Gifting is another area that could be more sustainable in the industry. Client gifts arguably encourage wasted packaging while the traditional £5 secret Santa’s produce thousands of gifts that often occupy the attention of the giftee for a short period of time before going to waste.
Ad agency Do the Green Thing has created Ungifted Secret Santa, an ‘anti stuff’ platform in conjunction with other agencies.
“Secret Santa should be fun, but it’s not. Panic-bought, generic gifts are a crushing disappointment to receive and a pain to our planet when they’re invariably thrown away, said Naresh Ramchandani, partner, pentagram design, and co-founder of the sustainability-focused ad shop.
He said that with Do The Green Thing’s Ungifted Secret Santa, colleagues can do away with “hilarious” mugs or yet another candle, and gift each other things people actually want – like unprompted applause in your next meeting, a handpicked selection of the finest memes, a surprise burrito or anything else they can think of.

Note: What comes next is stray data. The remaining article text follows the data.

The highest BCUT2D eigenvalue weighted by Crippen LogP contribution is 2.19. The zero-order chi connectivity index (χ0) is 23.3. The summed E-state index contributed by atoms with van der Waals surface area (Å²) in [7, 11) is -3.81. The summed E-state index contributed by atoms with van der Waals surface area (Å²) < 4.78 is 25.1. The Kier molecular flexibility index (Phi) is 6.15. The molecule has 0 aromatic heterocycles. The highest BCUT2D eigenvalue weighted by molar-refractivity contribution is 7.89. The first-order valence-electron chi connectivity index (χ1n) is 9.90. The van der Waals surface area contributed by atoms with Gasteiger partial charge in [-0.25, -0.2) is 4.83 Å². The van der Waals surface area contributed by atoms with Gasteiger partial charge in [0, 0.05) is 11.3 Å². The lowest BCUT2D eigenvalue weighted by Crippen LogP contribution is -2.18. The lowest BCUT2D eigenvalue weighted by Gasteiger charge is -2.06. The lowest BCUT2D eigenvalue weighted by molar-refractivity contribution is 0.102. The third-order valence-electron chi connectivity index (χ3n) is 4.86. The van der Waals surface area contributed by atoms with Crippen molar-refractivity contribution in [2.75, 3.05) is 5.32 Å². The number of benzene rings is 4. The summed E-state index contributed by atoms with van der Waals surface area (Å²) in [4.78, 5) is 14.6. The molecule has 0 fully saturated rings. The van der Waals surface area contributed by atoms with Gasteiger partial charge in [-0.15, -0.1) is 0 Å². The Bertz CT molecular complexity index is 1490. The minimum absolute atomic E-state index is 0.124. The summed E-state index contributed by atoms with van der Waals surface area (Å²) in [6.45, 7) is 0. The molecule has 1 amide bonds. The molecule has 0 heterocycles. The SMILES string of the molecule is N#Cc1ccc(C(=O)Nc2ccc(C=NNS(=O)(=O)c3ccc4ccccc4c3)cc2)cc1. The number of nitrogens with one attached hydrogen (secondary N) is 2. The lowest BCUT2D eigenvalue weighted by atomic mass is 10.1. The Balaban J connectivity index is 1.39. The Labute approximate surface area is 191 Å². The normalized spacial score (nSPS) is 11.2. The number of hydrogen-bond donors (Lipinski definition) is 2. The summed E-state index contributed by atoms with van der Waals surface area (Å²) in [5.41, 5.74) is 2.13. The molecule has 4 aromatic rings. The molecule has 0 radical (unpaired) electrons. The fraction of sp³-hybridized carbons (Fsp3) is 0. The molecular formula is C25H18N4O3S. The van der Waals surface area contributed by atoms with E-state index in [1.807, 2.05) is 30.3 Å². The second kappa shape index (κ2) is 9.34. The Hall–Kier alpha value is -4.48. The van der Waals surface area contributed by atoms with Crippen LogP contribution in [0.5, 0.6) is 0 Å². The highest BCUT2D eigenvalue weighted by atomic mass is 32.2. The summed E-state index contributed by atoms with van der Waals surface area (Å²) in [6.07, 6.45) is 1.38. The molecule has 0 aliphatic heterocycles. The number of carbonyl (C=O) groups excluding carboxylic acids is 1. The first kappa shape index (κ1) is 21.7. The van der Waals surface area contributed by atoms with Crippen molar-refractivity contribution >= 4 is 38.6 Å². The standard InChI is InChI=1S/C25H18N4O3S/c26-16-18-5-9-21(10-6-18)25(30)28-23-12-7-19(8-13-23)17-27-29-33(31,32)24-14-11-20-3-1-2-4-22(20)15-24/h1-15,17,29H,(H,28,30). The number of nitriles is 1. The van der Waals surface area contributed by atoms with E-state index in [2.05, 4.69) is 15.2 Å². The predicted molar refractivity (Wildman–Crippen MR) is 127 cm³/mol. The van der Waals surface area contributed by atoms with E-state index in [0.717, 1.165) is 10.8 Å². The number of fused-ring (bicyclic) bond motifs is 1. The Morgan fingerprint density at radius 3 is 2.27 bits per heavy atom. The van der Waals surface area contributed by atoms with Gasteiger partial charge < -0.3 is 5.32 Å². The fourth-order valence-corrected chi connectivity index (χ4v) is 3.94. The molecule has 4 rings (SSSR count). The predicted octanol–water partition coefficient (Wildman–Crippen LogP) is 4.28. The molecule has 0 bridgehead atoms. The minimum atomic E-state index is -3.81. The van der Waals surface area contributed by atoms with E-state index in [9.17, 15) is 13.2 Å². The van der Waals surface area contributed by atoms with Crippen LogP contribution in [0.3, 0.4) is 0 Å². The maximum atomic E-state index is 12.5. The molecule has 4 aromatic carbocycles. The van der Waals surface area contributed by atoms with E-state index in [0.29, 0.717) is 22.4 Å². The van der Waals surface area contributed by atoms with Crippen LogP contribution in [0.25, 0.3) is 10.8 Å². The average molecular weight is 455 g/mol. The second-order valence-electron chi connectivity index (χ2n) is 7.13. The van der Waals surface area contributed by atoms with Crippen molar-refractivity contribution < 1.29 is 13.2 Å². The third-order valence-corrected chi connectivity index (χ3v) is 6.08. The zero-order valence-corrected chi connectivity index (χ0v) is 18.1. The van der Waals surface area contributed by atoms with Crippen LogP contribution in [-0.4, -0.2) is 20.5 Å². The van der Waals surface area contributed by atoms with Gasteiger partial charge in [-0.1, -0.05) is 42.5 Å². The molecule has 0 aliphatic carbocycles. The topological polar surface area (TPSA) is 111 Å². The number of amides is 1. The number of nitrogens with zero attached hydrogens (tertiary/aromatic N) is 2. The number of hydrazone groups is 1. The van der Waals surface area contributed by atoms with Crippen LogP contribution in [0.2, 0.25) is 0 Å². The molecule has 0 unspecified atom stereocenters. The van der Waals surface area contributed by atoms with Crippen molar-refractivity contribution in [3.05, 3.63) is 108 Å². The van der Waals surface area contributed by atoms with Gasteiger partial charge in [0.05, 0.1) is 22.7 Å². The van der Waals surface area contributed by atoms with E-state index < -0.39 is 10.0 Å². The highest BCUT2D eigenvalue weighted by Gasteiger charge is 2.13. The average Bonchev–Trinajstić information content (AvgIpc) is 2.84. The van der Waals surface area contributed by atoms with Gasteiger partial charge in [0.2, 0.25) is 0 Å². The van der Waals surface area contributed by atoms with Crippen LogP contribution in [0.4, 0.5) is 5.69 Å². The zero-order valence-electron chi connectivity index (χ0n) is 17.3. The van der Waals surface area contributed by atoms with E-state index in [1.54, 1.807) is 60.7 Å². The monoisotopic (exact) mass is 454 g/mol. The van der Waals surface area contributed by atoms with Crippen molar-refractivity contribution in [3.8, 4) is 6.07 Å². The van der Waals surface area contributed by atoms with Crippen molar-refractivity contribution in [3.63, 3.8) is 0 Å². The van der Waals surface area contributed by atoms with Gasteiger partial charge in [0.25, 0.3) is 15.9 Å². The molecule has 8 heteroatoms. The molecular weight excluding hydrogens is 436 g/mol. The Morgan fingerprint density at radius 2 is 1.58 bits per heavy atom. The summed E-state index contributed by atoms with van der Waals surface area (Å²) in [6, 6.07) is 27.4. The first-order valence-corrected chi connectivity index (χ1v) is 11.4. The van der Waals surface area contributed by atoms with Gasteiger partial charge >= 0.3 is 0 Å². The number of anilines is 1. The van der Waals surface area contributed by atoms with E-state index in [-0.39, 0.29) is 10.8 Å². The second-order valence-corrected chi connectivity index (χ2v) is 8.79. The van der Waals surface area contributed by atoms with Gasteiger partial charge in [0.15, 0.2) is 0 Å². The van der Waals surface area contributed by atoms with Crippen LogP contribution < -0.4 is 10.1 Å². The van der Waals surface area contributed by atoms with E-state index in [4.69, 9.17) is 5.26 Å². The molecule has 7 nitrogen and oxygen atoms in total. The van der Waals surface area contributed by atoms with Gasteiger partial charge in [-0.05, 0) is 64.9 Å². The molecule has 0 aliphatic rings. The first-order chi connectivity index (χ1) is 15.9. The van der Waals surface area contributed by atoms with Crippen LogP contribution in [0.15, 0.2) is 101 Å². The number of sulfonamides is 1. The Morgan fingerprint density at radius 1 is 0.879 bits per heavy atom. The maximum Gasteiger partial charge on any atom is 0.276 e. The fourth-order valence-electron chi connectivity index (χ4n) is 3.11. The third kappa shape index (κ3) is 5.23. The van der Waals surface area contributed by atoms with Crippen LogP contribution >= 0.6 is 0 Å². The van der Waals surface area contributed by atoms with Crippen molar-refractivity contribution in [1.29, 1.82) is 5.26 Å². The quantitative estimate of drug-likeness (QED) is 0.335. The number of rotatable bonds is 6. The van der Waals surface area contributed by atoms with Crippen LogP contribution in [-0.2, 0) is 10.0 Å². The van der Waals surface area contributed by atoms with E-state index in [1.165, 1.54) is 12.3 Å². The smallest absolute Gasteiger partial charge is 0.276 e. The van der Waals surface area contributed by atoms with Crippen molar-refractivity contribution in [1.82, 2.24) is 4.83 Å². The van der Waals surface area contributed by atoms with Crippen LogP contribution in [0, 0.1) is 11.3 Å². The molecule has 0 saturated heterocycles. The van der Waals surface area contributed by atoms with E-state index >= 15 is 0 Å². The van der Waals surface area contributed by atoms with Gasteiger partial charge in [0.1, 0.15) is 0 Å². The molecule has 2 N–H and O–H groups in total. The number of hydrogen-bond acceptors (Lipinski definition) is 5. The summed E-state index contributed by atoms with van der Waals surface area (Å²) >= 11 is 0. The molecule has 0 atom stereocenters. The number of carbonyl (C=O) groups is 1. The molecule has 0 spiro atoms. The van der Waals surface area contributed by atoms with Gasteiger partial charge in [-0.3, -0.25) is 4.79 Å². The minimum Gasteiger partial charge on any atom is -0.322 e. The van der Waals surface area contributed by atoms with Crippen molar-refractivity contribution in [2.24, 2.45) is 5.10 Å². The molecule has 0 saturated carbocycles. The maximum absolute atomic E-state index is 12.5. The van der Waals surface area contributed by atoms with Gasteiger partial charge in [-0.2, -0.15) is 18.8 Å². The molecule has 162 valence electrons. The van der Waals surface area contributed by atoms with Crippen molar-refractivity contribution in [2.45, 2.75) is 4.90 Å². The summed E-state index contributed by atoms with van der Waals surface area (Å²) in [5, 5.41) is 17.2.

“This holiday season, we want colleagues to gift each other unforgettable surprises instead of unwanted stuff,” he said.
Meanwhile, at St Luke’s everynone will receive a sustainable gift. “Last year we gave everyone light, reusable bamboo cutlery to help them avoid single-use plastic cutlery,” said Henderson.
VaynerMedia is looking into sustainable Gifts, exploring how client gifts can focus around carbon offsetting.
“We have rethought our Christmas gift giving by sourcing our presents for clients and partners through an ethical, eco-friendly company,” said Bradshaw. “Instead of giving each employee a Christmas present (a long-standing tradition), this year everyone wants to donate the money to a charity of their choice. No wrapping waste, lots of goodwill.”
At Iris this year, the agency is using its Christmas card to highlight one of the key contributors to climate change – deforestation and the effects it has on our air quality.
So instead of cutting down trees at Christmas, Iris is planting them – partnering with London based charity Trees for Cities. Directing the budgets they would usually spend on creating a card towards a cause for good and making a donation to Trees for Cities who are a UK-based charity committed to improving lives by planting trees and creating greener cities.